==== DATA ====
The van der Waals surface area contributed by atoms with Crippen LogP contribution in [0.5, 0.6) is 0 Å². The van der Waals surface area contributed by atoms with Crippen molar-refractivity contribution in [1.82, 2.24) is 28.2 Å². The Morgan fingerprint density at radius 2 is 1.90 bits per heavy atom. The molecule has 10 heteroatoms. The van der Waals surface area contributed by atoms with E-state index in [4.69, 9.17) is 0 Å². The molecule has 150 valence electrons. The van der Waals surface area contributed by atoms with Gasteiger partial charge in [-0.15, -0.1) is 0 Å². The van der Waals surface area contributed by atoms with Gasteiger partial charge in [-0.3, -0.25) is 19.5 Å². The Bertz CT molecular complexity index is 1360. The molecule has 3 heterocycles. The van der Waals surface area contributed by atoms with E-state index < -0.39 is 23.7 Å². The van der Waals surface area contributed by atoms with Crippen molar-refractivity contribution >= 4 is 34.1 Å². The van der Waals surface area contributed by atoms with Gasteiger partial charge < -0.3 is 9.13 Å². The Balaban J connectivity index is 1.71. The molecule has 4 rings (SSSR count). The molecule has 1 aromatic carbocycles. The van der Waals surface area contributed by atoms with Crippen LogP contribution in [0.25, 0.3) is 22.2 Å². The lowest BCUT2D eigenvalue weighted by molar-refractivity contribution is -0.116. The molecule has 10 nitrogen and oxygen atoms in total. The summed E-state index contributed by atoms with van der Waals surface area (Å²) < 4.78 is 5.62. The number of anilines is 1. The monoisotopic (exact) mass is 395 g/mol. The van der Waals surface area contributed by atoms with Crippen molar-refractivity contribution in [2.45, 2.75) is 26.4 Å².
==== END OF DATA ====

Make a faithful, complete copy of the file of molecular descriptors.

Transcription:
The van der Waals surface area contributed by atoms with Crippen LogP contribution in [0.5, 0.6) is 0 Å². The van der Waals surface area contributed by atoms with Crippen molar-refractivity contribution in [1.82, 2.24) is 28.2 Å². The Morgan fingerprint density at radius 2 is 1.90 bits per heavy atom. The molecule has 10 heteroatoms. The van der Waals surface area contributed by atoms with E-state index in [4.69, 9.17) is 0 Å². The molecule has 150 valence electrons. The van der Waals surface area contributed by atoms with Gasteiger partial charge in [-0.15, -0.1) is 0 Å². The van der Waals surface area contributed by atoms with Gasteiger partial charge in [-0.3, -0.25) is 19.5 Å². The Bertz CT molecular complexity index is 1360. The molecule has 3 heterocycles. The van der Waals surface area contributed by atoms with E-state index < -0.39 is 23.7 Å². The van der Waals surface area contributed by atoms with Crippen molar-refractivity contribution >= 4 is 34.1 Å². The van der Waals surface area contributed by atoms with Gasteiger partial charge < -0.3 is 9.13 Å². The Balaban J connectivity index is 1.71. The molecule has 4 rings (SSSR count). The molecule has 1 aromatic carbocycles. The van der Waals surface area contributed by atoms with Crippen LogP contribution in [0.25, 0.3) is 22.2 Å². The lowest BCUT2D eigenvalue weighted by molar-refractivity contribution is -0.116. The molecule has 10 nitrogen and oxygen atoms in total. The summed E-state index contributed by atoms with van der Waals surface area (Å²) < 4.78 is 5.62. The number of anilines is 1. The monoisotopic (exact) mass is 395 g/mol. The van der Waals surface area contributed by atoms with Crippen molar-refractivity contribution in [2.45, 2.75) is 26.4 Å².